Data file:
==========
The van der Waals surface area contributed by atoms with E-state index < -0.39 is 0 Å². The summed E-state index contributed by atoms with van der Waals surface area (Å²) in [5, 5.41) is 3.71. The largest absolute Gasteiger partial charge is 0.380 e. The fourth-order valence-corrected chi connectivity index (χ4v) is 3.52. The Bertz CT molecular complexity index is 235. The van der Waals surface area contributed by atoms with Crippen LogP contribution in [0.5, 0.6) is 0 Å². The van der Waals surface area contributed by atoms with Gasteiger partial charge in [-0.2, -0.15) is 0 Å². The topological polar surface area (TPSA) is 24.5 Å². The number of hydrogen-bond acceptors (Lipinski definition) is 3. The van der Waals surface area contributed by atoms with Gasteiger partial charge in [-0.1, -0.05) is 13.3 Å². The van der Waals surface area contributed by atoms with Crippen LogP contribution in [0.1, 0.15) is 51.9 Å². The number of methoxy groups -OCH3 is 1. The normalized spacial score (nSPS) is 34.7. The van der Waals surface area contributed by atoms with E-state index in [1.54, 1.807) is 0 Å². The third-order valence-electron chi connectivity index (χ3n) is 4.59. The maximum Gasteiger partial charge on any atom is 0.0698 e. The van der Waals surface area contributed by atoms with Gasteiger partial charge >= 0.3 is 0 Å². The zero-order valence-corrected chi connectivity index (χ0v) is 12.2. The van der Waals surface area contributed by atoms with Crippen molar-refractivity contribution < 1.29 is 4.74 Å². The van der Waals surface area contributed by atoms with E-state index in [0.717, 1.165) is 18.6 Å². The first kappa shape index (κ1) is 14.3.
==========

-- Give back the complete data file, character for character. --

The van der Waals surface area contributed by atoms with E-state index < -0.39 is 0 Å². The summed E-state index contributed by atoms with van der Waals surface area (Å²) in [5, 5.41) is 3.71. The largest absolute Gasteiger partial charge is 0.380 e. The fourth-order valence-corrected chi connectivity index (χ4v) is 3.52. The Bertz CT molecular complexity index is 235. The van der Waals surface area contributed by atoms with Crippen LogP contribution in [0.5, 0.6) is 0 Å². The van der Waals surface area contributed by atoms with Gasteiger partial charge in [-0.2, -0.15) is 0 Å². The topological polar surface area (TPSA) is 24.5 Å². The number of hydrogen-bond acceptors (Lipinski definition) is 3. The van der Waals surface area contributed by atoms with Gasteiger partial charge in [-0.1, -0.05) is 13.3 Å². The van der Waals surface area contributed by atoms with Crippen LogP contribution in [0.1, 0.15) is 51.9 Å². The number of methoxy groups -OCH3 is 1. The normalized spacial score (nSPS) is 34.7. The van der Waals surface area contributed by atoms with E-state index in [1.54, 1.807) is 0 Å². The third-order valence-electron chi connectivity index (χ3n) is 4.59. The maximum Gasteiger partial charge on any atom is 0.0698 e. The van der Waals surface area contributed by atoms with Gasteiger partial charge >= 0.3 is 0 Å². The zero-order valence-corrected chi connectivity index (χ0v) is 12.2. The van der Waals surface area contributed by atoms with Crippen molar-refractivity contribution < 1.29 is 4.74 Å². The van der Waals surface area contributed by atoms with E-state index in [0.717, 1.165) is 18.6 Å². The first kappa shape index (κ1) is 14.3.